The follow-on to META was named "BETA", for "Billion-channel Extraterrestrial Assay", and it commenced observation on October 30, 1995. The heart of BETA's processing capability consisted of 63 dedicated fast Fourier transform (FFT) engines, each capable of performing a 222-point complex FFTs in two seconds, and 21 general-purpose personal computers equipped with custom digital signal processing boards. This allowed BETA to receive 250 million simultaneous channels with a resolution of 0.5 hertz per channel. It scanned through the microwave spectrum from 1.400 to 1.720 gigahertz in eight hops, with two seconds of observation per hop. An important capability of the BETA search was rapid and automatic re-observation of candidate signals, achieved by observing the sky with two adjacent beams, one slightly to the east and the other slightly to the west. A successful candidate signal would first transit the east beam, and then the west beam and do so with a speed consistent with Earth's sidereal rotation rate. A third receiver observed the horizon to veto signals of obvious terrestrial origin. On March 23, 1999, the 26-meter radio telescope on which Sentinel, META and BETA were based was blown over by strong winds and seriously damaged. This forced the BETA project to cease operation.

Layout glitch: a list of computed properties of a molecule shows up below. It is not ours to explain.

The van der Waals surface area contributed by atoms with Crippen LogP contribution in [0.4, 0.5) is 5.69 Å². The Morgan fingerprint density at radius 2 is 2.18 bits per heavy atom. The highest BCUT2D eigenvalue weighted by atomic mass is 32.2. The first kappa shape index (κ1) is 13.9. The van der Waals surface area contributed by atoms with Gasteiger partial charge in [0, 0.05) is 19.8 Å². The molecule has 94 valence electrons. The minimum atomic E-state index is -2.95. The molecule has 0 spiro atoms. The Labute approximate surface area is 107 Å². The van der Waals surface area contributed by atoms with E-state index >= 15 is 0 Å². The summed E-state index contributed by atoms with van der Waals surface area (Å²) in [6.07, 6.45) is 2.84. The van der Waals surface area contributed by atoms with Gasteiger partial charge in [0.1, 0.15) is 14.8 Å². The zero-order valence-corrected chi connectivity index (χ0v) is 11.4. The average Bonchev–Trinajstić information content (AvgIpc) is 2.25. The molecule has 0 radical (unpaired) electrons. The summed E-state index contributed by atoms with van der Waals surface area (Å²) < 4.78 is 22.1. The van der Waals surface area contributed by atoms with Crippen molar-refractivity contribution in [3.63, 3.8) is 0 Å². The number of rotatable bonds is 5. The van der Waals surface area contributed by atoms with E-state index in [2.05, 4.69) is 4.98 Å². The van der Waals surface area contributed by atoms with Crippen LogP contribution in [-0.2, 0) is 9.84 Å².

MOP and Project Phoenix
In 1978, the NASA SETI program had been heavily criticized by Senator William Proxmire, and funding for SETI research was removed from the NASA budget by Congress in 1981; however, funding was restored in 1982, after Carl Sagan talked with Proxmire and convinced him of the program's value. In 1992, the U.S. government funded an operational SETI program, in the form of the NASA Microwave Observing Program (MOP). MOP was planned as a long-term effort to conduct a general survey of the sky and also carry out targeted searches of 800 specific nearby stars. MOP was to be performed by radio antennas associated with the NASA Deep Space Network, as well as the 140-foot (43 m) radio telescope of the National Radio Astronomy Observatory at Green Bank, West Virginia and the 1,000-foot (300 m) radio telescope at the Arecibo Observatory in Puerto Rico. The signals were to be analyzed by spectrum analyzers, each with a capacity of 15 million channels. These spectrum analyzers could be grouped together to obtain greater capacity. Those used in the targeted search had a bandwidth of 1 hertz per channel, while those used in the sky survey had a bandwidth of 30 hertz per channel.